HotHouse has only recently heard about its funding from the NSW government. Arts NSW was late with its announcements this year, too. The situation was only resolved after a public conversation about the delays between Haldane and Premier Barry O’Farrell on Twitter. “By the Monday afternoon, local MPs, particularly regionally, knew what was going on,” he said.

HotHouse is contractually committed to a slate of touring productions in 2012, which will be difficult to sustain if the funding does not eventually arrive. “We’ve got Moth, we signed up for that two years ago for 2012, we’ve had to wait and wait for various funding rounds for that. When we don’t know if we can even pay that bill it makes us very nervous.”

For St Kilda’s Theatre Works, the situation is similar. Theatre Works’ Dan Clarke told Crikey that “it makes things very difficult for us — we are waiting for our triennial finding application, and  technically without that notification we really shouldn’t be locking anything in for next year”.

Theatre Works staff will now have to work over Christmas — traditionally their holiday period — in order to catch up on planning for the start of 2012. A new board meeting will have to be convened.

“It’s frustrating,” Clarke added. “I’ve never experienced this type of uncertainty before … We’ll need to re-budget and our first shows start in January.”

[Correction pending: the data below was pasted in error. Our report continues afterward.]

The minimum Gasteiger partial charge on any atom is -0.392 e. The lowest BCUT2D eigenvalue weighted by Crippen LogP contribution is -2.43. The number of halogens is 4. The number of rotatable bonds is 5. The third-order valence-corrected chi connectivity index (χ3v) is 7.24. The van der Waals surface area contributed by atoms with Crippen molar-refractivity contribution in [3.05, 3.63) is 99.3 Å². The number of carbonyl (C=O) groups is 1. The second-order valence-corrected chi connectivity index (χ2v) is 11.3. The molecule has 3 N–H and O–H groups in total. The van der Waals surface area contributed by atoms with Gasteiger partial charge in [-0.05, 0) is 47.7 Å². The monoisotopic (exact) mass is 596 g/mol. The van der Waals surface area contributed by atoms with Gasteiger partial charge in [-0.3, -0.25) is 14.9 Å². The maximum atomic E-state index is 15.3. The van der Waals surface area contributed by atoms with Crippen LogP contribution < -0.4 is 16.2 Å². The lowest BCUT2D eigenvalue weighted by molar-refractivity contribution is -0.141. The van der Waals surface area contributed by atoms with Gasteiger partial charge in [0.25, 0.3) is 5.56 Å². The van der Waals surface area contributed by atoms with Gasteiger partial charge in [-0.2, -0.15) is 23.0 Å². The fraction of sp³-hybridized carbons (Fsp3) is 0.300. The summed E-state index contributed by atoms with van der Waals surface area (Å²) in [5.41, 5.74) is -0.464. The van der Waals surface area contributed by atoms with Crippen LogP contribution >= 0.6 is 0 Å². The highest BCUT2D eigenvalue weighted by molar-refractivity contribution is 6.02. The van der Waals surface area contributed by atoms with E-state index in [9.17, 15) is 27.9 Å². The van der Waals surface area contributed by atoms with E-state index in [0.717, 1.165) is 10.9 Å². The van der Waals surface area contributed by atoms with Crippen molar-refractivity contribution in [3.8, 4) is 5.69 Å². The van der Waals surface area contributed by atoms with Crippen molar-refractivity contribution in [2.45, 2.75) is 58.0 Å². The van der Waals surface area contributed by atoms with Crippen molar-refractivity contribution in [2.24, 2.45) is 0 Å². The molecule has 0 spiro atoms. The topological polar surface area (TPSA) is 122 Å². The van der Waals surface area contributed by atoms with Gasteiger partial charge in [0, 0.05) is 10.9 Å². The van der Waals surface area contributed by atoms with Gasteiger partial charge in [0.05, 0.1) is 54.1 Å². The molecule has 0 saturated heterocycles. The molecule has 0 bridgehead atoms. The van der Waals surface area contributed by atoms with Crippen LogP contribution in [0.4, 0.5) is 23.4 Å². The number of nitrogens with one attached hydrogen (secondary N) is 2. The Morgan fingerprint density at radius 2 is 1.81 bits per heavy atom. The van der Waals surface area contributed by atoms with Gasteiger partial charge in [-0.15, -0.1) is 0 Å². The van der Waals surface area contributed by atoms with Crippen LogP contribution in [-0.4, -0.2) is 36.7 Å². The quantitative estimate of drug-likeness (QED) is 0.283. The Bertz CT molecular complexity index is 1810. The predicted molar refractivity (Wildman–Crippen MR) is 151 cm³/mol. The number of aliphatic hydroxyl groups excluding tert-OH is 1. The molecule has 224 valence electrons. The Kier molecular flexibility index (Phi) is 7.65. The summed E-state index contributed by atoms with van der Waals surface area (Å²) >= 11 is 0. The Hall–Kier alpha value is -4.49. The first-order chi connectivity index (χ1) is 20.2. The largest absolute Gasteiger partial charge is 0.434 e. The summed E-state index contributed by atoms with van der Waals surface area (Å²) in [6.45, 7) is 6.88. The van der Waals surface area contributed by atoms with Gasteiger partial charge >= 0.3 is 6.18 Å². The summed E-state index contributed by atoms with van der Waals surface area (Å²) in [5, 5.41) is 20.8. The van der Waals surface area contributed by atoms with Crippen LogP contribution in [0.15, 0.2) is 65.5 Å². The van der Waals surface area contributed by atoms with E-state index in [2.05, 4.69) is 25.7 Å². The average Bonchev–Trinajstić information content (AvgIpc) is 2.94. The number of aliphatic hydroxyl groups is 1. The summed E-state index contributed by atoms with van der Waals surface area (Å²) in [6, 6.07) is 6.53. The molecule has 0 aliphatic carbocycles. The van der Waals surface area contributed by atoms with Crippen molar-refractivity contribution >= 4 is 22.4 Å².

Clarke admits he has called Arts Victoria many time seeking clarification. “I’ve called a lot … they tell me that it’s in process and they don’t know any more than we do.”

Crikey can confirm this: Arts Victoria wouldn’t make a comment on the matter when we contacted them.

When we contacted Baillieu’s office, a spokesman replied to our queries on the arts funding announcements with a statement: “The government will be making announcements on these programs in the near future. It is important that grant programs involving the expenditure of taxpayers’ money be subject to proper scrutiny.”

The irony of the annual delays in arts announcements is that they fly in the face of the ongoing push by arts bureaucracies to make their various client organisations more “sustainable”. Constant pressure is applied to boards and managements of arts organisations to deliver on key performance indicators, to increase their organisational cash reserves, and to develop sound business plans for the future. But when it comes to announcing funding results on time, many arts agencies and their responsible ministers fail a very simple test.

Then again, perhaps that’s how arts ministers and bureaucrats like it. Arts funding is one of the last bastions of ministerial patronage in Westminster government. The annual charade of “will they tell us, won’t they tell us?” highlights the supplicatory relationship of many small organisations to their parent arts agency. Nothing reminds arts organisations of the generosity of the public purse like being told to wait their turn.

And wait. And wait.